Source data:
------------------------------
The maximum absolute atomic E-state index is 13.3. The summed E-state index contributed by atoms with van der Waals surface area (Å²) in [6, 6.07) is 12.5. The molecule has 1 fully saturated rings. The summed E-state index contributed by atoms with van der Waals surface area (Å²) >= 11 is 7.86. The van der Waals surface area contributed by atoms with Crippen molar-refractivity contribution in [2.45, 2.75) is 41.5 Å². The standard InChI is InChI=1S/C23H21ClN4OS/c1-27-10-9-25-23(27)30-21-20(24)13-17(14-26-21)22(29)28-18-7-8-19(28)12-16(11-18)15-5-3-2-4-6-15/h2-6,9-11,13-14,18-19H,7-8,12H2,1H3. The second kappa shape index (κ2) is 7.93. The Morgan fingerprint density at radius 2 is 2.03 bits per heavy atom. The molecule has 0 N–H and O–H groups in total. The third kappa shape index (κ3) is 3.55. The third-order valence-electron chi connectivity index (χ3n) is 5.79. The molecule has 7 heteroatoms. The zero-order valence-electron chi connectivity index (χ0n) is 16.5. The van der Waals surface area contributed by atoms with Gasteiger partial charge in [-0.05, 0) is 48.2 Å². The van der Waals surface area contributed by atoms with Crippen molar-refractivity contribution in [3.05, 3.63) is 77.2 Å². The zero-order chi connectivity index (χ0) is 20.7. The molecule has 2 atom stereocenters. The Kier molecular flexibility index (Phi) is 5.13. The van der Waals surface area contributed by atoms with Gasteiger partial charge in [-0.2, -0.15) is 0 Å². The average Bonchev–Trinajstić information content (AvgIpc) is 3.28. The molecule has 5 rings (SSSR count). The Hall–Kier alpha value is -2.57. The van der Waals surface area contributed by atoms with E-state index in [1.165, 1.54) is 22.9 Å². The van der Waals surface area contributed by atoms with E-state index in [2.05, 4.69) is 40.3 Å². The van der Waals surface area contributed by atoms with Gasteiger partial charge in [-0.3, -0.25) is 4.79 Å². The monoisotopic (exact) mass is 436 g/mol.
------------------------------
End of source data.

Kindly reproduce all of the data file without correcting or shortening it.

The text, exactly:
The maximum absolute atomic E-state index is 13.3. The summed E-state index contributed by atoms with van der Waals surface area (Å²) in [6, 6.07) is 12.5. The molecule has 1 fully saturated rings. The summed E-state index contributed by atoms with van der Waals surface area (Å²) >= 11 is 7.86. The van der Waals surface area contributed by atoms with Crippen molar-refractivity contribution in [2.45, 2.75) is 41.5 Å². The standard InChI is InChI=1S/C23H21ClN4OS/c1-27-10-9-25-23(27)30-21-20(24)13-17(14-26-21)22(29)28-18-7-8-19(28)12-16(11-18)15-5-3-2-4-6-15/h2-6,9-11,13-14,18-19H,7-8,12H2,1H3. The second kappa shape index (κ2) is 7.93. The Morgan fingerprint density at radius 2 is 2.03 bits per heavy atom. The molecule has 0 N–H and O–H groups in total. The third kappa shape index (κ3) is 3.55. The third-order valence-electron chi connectivity index (χ3n) is 5.79. The molecule has 7 heteroatoms. The zero-order valence-electron chi connectivity index (χ0n) is 16.5. The van der Waals surface area contributed by atoms with Gasteiger partial charge in [-0.05, 0) is 48.2 Å². The van der Waals surface area contributed by atoms with Crippen molar-refractivity contribution in [3.05, 3.63) is 77.2 Å². The zero-order chi connectivity index (χ0) is 20.7. The molecule has 2 atom stereocenters. The Kier molecular flexibility index (Phi) is 5.13. The van der Waals surface area contributed by atoms with Gasteiger partial charge in [-0.2, -0.15) is 0 Å². The average Bonchev–Trinajstić information content (AvgIpc) is 3.28. The molecule has 5 rings (SSSR count). The Hall–Kier alpha value is -2.57. The van der Waals surface area contributed by atoms with E-state index in [1.165, 1.54) is 22.9 Å². The van der Waals surface area contributed by atoms with E-state index in [2.05, 4.69) is 40.3 Å². The van der Waals surface area contributed by atoms with Gasteiger partial charge in [-0.3, -0.25) is 4.79 Å². The monoisotopic (exact) mass is 436 g/mol.